Breast Cancer Screening

ᐃᔅᐧᑫᐅᒡ ᐅᒎᒎᔑᒧᐧᐋᐤᐦ ᐁ ᔖᐧᐹᐸᒫᑲᓄᔨᐧᑖᐤᐦ

Update

The schedule for Clarabus is out! Download the Clarabus schedule for Eastmain, Wemindji, Chisasibi, and Whapmagoostui for March and April 2020.

Watch the teachings of Christina Matoush, Nurse, on YouTube.

What is Breast Cancer Screening?

Breast cancer screening checks for cancer in your breast before you or your doctor notice anything wrong (such as a lump). We recommend that all women aged 50 – 69 years be screened for breast cancer every two years. Before making a decision, it is important to understand the Benefits and Risks of having your breasts screened for cancer.

How is it done?

By having a screening mammogram, which takes X-rays of your breasts. This is done by compressing your breast between two plates of the x-ray machine to take pictures of different angles of your breast.

Where can I be screened?

The ClaraBus, which is a mobile mammogram machine offered by the Public Health Institute of Quebec, which comes to the communities every two years.

*Women from Whapmagoostui will be flown to Chisasibi*

If you happen to be out of town or unable to make it to your appointment with ClaraBus, please inform your local Chayo CHR to make other arrangements to have your test done.  

What is breast cancer?

The cells in your breast can sometimes change or no longer grow or act normally. These changes may cause: 1. Non-cancerous (benign) breast conditions, such a cyst, which usually are not harmful. 2. Breast cancer, which is a group of cancer cells (tumor) that may or may not grow into and destroy nearby tissues. They can also spread to other parts of the body (metastasize).

What can happen if breast cancer is found?

Three different situations:

1. Breast cancer that can be treated and cured.

2. Breast cancer that can get worse. Some breast cancers can not be cured.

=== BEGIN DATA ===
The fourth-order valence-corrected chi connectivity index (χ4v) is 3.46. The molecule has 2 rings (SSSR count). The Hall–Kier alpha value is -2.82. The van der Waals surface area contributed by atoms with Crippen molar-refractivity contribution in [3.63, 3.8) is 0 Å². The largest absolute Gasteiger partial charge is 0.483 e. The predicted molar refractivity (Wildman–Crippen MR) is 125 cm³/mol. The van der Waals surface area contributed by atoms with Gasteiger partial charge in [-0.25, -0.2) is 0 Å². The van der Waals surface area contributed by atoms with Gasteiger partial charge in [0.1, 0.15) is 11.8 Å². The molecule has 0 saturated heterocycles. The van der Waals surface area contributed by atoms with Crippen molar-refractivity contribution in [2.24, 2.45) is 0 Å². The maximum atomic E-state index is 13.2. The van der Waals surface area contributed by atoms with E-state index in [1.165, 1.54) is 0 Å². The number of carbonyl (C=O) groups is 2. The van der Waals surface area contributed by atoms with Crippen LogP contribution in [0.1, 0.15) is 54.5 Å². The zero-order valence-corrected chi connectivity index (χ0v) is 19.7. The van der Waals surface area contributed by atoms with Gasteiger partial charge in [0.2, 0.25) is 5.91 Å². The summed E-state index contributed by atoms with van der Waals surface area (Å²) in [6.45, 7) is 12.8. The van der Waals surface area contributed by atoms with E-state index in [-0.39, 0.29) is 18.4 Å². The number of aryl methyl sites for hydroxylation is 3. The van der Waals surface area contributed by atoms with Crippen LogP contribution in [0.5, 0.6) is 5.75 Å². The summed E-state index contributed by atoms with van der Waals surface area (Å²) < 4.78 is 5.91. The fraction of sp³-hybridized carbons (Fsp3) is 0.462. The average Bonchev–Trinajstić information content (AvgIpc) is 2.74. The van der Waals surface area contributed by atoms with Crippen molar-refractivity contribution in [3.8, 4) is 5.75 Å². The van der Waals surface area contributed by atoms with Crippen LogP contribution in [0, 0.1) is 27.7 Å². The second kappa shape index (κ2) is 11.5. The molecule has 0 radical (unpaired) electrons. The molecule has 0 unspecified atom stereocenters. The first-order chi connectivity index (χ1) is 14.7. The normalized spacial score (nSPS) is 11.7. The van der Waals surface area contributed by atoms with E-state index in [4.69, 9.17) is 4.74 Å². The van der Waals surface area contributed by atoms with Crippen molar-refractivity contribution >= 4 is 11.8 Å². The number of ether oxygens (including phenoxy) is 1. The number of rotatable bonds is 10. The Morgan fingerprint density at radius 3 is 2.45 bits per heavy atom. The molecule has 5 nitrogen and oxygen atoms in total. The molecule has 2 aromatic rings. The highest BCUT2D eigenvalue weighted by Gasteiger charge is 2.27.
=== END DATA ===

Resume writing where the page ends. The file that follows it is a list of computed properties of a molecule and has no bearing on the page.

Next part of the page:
3. Breast cancer that will not get worse. Some breast cancer will be treated even though it would have done no harm if left alone. This is what we call Overdiagnosis.

It is not possible to know which type of cancer a woman might have. This is why treatment is recommended whenever breast cancer is found. 

Is breast self-examination still recommended?

No, checking your own breasts is no longer recommended. If you have any signs or symptoms, such as pain in your breasts or if you happened to find a lump in the breast, we encourage you to have it checked it out by the doctor at your CMC.  

RECOMMENDATIONS

Recommendation for women 50–69 years old

You will get a letter from the CBHSSJB Public health department, inviting you the opportunity to be screened with the ClaraBus/SophieAir.

What are the Benefits and Risks on having a screening mammogram?

Click on this link https://youtu.be/55HjnzajwXM to watch video of Georgina Forward and Nancy Voyageur.

Benefits

For some women that had a screening mammogram, some of them will not die from breast cancer. These women get a head start on cancer treatment, which can help stop it from spreading to the rest of the body.

For example, Georgina had an abnormal result after her screening mammogram. She went to Val-D’or Hospital, which they did an ultrasound and biopsy and was diagnosed with breast cancer. She was treated in Montreal at the Breast Clinic and is now in remission from breast cancer.